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  1. Very nice collection of 2nd ID helmets, they’re one of my personal favorites. Thank you for sharing them and especially your uncle’s story!
  2. Great closeups! I’ve found that if you adjust how bright you have the LEDs you can usually find a level that shows the true color pretty well.
  3. If you were to place two reasonably identical (markings, condition, IDed, etc) helmets on a table, but one was a swivel loop and the other a fixed loop, I would pick the fixed loop. They’re earlier helmets, were the most most commonly used, and if I have to make a choice I prefer them. However I have no issue with a helmet being a swivel loop, and unless the helmet is just a generic unmarked, no ID lid I give very little consideration to whether it is a fixed or swivel loop.
  4. Here is the only one I have, an unidentified WWII USN Bronze Star bar
  5. Sorry it wasn't clear, you are correct that the American holster is for the 1911. I believe that the German holster is that it was for the Browning Hi Power, which was being built by FN in Belgium at the time of the German occupation and was put into German service.
  6. Patches great picture, though I believe the man in the center is armed with a M1A1 Bazooka not a M1A1 Carbine.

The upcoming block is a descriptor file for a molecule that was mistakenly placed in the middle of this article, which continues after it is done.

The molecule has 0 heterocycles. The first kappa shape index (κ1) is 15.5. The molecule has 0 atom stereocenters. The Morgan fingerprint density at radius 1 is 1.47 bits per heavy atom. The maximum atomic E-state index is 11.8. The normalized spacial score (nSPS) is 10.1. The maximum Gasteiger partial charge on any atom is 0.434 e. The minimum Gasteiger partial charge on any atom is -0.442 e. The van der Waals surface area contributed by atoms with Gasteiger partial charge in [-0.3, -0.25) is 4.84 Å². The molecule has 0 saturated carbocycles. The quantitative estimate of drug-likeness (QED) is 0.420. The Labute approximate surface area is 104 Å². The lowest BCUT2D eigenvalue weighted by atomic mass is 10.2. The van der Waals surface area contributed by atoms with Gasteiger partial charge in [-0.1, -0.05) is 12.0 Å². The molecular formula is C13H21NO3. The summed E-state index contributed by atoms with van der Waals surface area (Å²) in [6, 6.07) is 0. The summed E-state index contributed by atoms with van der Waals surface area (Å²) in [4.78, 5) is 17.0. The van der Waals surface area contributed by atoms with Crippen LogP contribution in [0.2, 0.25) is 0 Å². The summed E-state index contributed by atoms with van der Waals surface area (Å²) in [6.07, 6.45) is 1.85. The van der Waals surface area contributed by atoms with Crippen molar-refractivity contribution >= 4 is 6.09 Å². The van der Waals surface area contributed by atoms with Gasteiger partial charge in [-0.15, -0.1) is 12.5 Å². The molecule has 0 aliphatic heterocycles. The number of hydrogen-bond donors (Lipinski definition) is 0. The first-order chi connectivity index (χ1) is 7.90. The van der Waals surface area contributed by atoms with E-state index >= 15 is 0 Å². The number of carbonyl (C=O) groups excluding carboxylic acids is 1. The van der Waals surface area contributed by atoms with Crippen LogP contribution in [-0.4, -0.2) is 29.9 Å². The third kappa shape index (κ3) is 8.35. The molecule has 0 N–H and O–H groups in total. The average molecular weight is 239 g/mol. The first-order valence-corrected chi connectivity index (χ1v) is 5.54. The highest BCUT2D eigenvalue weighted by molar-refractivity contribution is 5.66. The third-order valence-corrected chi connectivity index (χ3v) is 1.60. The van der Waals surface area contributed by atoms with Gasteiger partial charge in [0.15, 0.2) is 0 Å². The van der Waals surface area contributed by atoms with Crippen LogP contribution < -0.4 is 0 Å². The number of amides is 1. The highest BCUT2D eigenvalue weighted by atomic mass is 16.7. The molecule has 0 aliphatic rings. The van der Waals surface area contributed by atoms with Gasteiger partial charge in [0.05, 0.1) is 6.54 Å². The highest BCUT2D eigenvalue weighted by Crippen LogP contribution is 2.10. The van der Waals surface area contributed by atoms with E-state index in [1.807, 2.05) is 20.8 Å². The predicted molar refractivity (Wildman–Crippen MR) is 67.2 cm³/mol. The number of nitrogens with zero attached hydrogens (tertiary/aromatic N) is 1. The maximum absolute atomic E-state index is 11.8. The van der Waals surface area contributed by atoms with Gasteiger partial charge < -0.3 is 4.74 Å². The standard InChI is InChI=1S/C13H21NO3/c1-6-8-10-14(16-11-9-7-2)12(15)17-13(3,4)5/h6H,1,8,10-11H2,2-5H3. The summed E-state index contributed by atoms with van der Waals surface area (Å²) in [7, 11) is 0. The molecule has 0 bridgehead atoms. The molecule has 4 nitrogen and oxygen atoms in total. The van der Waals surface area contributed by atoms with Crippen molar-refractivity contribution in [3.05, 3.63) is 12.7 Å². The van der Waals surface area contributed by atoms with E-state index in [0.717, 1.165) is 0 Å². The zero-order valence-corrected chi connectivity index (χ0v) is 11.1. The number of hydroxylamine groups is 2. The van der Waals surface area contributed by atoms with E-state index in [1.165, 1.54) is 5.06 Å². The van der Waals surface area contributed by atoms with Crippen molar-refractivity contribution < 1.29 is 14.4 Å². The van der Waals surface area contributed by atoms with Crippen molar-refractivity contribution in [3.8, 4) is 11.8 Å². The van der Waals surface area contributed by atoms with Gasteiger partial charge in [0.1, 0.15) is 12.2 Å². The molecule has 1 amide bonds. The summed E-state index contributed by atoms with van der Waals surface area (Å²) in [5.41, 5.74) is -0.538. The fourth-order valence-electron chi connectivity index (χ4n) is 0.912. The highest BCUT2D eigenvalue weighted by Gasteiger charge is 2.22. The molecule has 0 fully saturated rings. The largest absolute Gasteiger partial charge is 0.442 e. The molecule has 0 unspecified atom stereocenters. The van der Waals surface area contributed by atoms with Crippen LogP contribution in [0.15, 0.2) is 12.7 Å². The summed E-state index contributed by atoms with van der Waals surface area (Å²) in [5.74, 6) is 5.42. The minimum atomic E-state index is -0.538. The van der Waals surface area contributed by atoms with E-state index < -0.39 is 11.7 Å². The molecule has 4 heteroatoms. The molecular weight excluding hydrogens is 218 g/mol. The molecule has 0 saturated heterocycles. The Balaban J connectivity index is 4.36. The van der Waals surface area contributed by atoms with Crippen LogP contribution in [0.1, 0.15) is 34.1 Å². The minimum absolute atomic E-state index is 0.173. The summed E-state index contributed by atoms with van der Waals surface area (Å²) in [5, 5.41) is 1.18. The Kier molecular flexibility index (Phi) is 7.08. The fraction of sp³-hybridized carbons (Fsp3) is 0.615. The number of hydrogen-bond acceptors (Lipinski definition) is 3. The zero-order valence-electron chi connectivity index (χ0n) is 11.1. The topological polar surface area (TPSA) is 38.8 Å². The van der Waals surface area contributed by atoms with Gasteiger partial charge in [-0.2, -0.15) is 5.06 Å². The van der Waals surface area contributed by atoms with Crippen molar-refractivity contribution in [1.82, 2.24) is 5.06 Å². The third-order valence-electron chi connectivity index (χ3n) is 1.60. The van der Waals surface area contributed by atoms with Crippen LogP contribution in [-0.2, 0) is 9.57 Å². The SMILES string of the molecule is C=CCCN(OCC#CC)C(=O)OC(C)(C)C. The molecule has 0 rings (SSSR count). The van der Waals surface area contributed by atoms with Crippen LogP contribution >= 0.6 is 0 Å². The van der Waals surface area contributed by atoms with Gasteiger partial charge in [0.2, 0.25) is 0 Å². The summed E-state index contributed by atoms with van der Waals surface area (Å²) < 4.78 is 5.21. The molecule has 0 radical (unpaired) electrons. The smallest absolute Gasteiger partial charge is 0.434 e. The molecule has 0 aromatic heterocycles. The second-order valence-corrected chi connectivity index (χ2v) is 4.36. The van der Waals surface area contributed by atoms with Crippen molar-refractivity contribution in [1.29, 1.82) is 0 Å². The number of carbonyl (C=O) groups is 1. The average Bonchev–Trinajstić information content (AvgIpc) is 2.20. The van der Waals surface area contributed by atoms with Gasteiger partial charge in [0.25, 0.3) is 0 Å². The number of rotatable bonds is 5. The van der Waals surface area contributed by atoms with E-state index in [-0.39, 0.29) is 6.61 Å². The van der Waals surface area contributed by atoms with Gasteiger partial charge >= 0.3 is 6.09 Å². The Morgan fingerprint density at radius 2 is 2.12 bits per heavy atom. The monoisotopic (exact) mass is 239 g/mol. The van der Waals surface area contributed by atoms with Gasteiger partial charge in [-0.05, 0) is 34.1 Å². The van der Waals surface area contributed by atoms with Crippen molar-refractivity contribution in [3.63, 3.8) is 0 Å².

7. From what pictures have been posted,I think the holster may be for the Browning high power.
  8. Except the webbing is clearly the 50s OD7, not the WWII OD3. Oftentimes with use the 50s liners will fade to a more khaki appearance but the difference is obvious if you compare the color of the webbing to the color of the sweatband and nape strap, which are both WWII.
  9. Bumping this for the 25th anniversary of the shoot down.
  10. I agree with the biker angle. It looks like it has "Hell Movers" written on the front brim, which definitely sounds like some kind of biker group.
  11. Looking for the Purple Heart for 2nd Lieutenant Oliver A. Price. He was from Ohio and was KIA June 24th, 1944 as a Co-Pilot of a B-26 over France.
  12. Thank you for sharing a fellow Floridian's story! Purple Hearts for Floridians are not the easiest thing to find, and I'm always happy to see them with someone who honors their sacrifice.
  13. Firing the 14.5 trainer was a real blast,quite memorable. The one I fired belonged to Collectors Corner, the company that later became Ohio Ordnance. I do not know how many types of ammunition were available for the gun, but the day we were shooting, Bob had three, point detonation, as well as three and six second delay. The point detonated rounds had a pretty good boom,I was able to blow a 55 gallon drum off the hood of a car at around four hundred yards . The time delay rounds were great for air bursts over targets . The ammo ,which looks like a giant 38 special, was fairly common at gun shows years ago. Another point to make about the 14.5 trainer is that due to its caliber it may be subject to the NFA and should be registered as a destructive device if it is.
  14. I am not sure but I think it may be a 14.5 mm artillery trainer. It has been at least twenty years since I got to fire one at the knobb creek machine gun shoot, but if memory serves me correctly, this is what the gun portion of the trainer looks like.
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